2. Eat for energy.

THEN: In high school you probably lived on pizza and leftovers, and ran through the drive-through after school.

NOW: Eat energizing foods. Fresh vegetables should constitute 40% of the meal. Green, leafy vegetables are especially high in minerals and fiber, so should be eaten often. Raisins are among the best of fruits because they enhance purity, pacify the mind and heart and increase the coordination between them. They are also a rich source of iron and vitamin B6, and provide magnesium, calcium, zinc, and potassium. Raisins aid digestion and elimination when they are soaked in water overnight. One handful per person is a good amount.

A date-milk energy shake is a nourishing way to end the day because it promotes sleep and calms both Pitta and Vata sleep imbalances.

Date-Milk Energy Shake

  • 4-5 whole dates
  • 1 cup whole organic milk (may substitute soy or rice or almond milk)
  • 1 pinch ground cinnamon
  • Boil the milk until it creates a foam. Turn off the heat and cool until the temperature is comfortable for drinking. Combine the milk with the other ingredients and blend until the dates are ground up. Drink it warm in winter and at room temperature in summer.

By the way, the warm frothy milk can also be used as a face mask – wonderfully hydrating and leaves the skin super soft!

Herbs and spices are your friends! Cumin helps digestion, freshly crushed black pepper helps you assimilate food better, cilantro cools and nutmeg soothes. There are spice blends, or CHURNAS, specifically to pacify each dosha – you can buy them ready made or make them at home.

Also, avoid energy-draining foods. Any fast foods, canned, frozen, packaged, leftover, or old foods, or foods with preservatives, chemicals and additives, are difficult to digest and contain little nutritional content. They actually drain the body of energy. If you do have some of these foods and feel heavy afterwards, drink half a glass of warm water with ¼ of a lime squeezed into it.

3. Keep skincare simple.

THEN: In high school, you probably spent a ton of money on grooming products, soaps, perfumes, lotions, hairspray.

NOW: Keep it simple. Nourish the body with natural oils. Abhyanga is a daily self massage which is good for keeping all the doshas in balance. It helps moisturize the skin, helps to release toxins, helps to tone the muscles, and it soothes the nerves. Sesame oil is usually recommended in general and is very good for Vatas specifically. Almond oil is also good for Vata. Coconut and sunflower both work well for Pitta. Corn and olive oils are beneficial for balancing Kapha.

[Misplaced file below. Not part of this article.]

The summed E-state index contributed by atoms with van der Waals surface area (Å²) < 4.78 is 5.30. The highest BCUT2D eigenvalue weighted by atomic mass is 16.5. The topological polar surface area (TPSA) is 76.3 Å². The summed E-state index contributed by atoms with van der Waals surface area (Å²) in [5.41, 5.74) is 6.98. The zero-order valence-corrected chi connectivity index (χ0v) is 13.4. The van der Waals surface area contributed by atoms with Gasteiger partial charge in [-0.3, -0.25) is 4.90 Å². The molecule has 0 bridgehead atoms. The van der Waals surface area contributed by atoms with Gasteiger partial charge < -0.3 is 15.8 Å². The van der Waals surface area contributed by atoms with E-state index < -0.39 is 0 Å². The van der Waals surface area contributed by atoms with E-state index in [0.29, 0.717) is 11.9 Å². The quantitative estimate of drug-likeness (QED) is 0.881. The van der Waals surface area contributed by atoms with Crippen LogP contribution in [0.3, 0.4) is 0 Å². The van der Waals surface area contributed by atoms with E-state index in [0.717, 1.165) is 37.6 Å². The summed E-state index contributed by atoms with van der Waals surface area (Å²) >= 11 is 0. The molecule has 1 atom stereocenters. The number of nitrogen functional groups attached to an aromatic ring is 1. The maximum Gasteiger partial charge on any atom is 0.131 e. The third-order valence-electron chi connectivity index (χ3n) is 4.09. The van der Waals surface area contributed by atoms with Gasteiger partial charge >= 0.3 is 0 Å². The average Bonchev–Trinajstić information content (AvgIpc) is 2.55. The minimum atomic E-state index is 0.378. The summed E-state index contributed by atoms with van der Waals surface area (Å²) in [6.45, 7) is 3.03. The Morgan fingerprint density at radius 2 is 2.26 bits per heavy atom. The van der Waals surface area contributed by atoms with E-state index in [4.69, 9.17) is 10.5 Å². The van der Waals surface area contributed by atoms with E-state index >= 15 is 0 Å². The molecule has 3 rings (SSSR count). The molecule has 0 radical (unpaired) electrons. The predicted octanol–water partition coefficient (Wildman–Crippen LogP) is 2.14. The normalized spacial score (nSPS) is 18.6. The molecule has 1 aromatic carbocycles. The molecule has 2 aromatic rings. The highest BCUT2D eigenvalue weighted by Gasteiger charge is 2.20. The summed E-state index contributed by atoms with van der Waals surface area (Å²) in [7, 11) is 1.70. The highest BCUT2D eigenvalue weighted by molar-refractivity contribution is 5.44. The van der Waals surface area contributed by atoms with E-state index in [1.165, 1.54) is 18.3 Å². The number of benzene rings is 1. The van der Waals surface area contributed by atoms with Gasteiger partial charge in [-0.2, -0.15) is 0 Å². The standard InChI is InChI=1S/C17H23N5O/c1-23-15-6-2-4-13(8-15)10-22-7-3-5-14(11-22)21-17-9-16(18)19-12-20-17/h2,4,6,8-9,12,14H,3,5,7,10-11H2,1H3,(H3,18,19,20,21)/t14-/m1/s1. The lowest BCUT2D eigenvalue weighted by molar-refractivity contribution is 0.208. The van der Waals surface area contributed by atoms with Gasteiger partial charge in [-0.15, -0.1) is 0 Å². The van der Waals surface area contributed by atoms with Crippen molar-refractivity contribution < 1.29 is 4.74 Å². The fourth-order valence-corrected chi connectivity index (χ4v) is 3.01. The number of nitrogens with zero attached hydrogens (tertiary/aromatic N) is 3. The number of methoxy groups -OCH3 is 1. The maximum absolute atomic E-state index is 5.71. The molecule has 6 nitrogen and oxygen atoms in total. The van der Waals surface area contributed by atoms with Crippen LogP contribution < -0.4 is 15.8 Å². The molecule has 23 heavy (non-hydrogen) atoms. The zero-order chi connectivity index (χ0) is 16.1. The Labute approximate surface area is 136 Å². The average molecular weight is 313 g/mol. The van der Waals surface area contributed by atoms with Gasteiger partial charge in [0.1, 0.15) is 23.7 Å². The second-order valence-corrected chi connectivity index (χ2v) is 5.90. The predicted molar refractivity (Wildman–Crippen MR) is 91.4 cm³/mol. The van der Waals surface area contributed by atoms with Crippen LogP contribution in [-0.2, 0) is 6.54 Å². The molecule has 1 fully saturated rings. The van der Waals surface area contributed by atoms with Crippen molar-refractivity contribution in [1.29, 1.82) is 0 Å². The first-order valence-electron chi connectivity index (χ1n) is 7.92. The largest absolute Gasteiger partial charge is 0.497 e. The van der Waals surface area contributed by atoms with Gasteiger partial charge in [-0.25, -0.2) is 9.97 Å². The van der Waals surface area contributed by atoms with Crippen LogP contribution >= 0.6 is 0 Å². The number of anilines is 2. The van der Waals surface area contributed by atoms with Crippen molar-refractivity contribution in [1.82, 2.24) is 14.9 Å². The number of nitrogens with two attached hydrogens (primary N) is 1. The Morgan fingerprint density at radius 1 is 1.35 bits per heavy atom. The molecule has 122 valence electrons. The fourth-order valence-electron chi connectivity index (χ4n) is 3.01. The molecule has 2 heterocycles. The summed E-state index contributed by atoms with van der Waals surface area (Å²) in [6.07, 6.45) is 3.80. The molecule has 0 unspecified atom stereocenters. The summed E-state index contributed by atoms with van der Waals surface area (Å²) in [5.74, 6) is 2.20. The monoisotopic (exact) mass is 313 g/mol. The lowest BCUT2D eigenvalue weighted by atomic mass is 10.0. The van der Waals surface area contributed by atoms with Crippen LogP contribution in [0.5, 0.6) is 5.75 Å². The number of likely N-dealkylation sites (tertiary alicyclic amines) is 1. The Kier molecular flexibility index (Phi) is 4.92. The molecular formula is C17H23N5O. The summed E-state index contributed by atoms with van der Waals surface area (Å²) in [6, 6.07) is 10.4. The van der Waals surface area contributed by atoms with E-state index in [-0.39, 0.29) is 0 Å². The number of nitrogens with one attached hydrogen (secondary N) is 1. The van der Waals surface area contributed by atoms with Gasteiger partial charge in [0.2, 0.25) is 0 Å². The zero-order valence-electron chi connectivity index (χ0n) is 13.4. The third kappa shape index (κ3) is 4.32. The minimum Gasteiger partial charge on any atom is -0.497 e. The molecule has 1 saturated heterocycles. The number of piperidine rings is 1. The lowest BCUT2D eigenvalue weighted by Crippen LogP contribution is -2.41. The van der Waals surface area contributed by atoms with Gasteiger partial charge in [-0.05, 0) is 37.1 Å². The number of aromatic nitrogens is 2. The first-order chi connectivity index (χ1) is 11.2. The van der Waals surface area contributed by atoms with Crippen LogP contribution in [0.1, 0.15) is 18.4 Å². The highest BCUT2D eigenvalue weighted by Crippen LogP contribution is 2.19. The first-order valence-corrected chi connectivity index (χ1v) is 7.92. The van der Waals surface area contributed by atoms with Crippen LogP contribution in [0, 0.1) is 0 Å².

The massage can be done in the morning before your shower, or in the evening before bed. Start by warming the oil to skin temperature, and drizzle a small amount of oil into the palms of your hands. Massage the top of your scalp (on days when you wash your hair), pay particular attention to the circumference of your ears, and the soles of your feet. Massage with long strokes on your limbs, and round strokes on your joints. It’s best to leave the oil on the body for 20 minutes before washing it off in a warm shower or bath. This 20 minutes is a good time to do your morning meditation!

4. Maintain a regular routine.

THEN: In high school, you probably kept late nights studying and partying with friends, up early for school, activities – on the go all the time.

NOW: Regular routine can help prevent stress. Ayurveda says there are 3 types of fatigue. Mental fatigue is a Vata imbalance, emotional fatigue is a Pitta imbalance, and physical fatigue is a Kapha imbalance. For all three:

  • Meditation – Twice daily
  • Good sleep habits.
  • Regular meal times.
  • Regular exercise, morning walk in the sun, yoga.
  • Dosha balancing routines – and teas.

5. Support fertility naturally.

THEN: In high school, energy probably came easily. You were always ready for a date!

NOW: Some grains, such as quinoa, enhance estrogenic activity and support the hormonal activity of both men and women. Cook it with a little ghee, salt, and spices such as cumin. Fruits such as papaya and pineapple are also helpful in strengthening the ovum. Turmeric helps enhance the binding of estrogen and progesterone.

Take the Dosha Quiz to determine your Dosha and learn more about Ayurveda with my free 6 week e-course here.

 

Originally published April 2012

Love is All There Is

love is in the air, love is everywereValentine’s Day has us all thinking about love. We can’t escape the ads, the decorations in the stores, the promises of chocolates and roses at every point of purchase. We get caught up in the celebration and romance of this holiday. And yet, we know that there is much more to love than cards and candy.

Love is all there is.

Really. There’s nothing else. It’s what we’re made of. It’s what we live for. It’s who we are.

Love is at the source of all creation. It’s something we all strive to understand, and that we all have in common. It’s what connects us.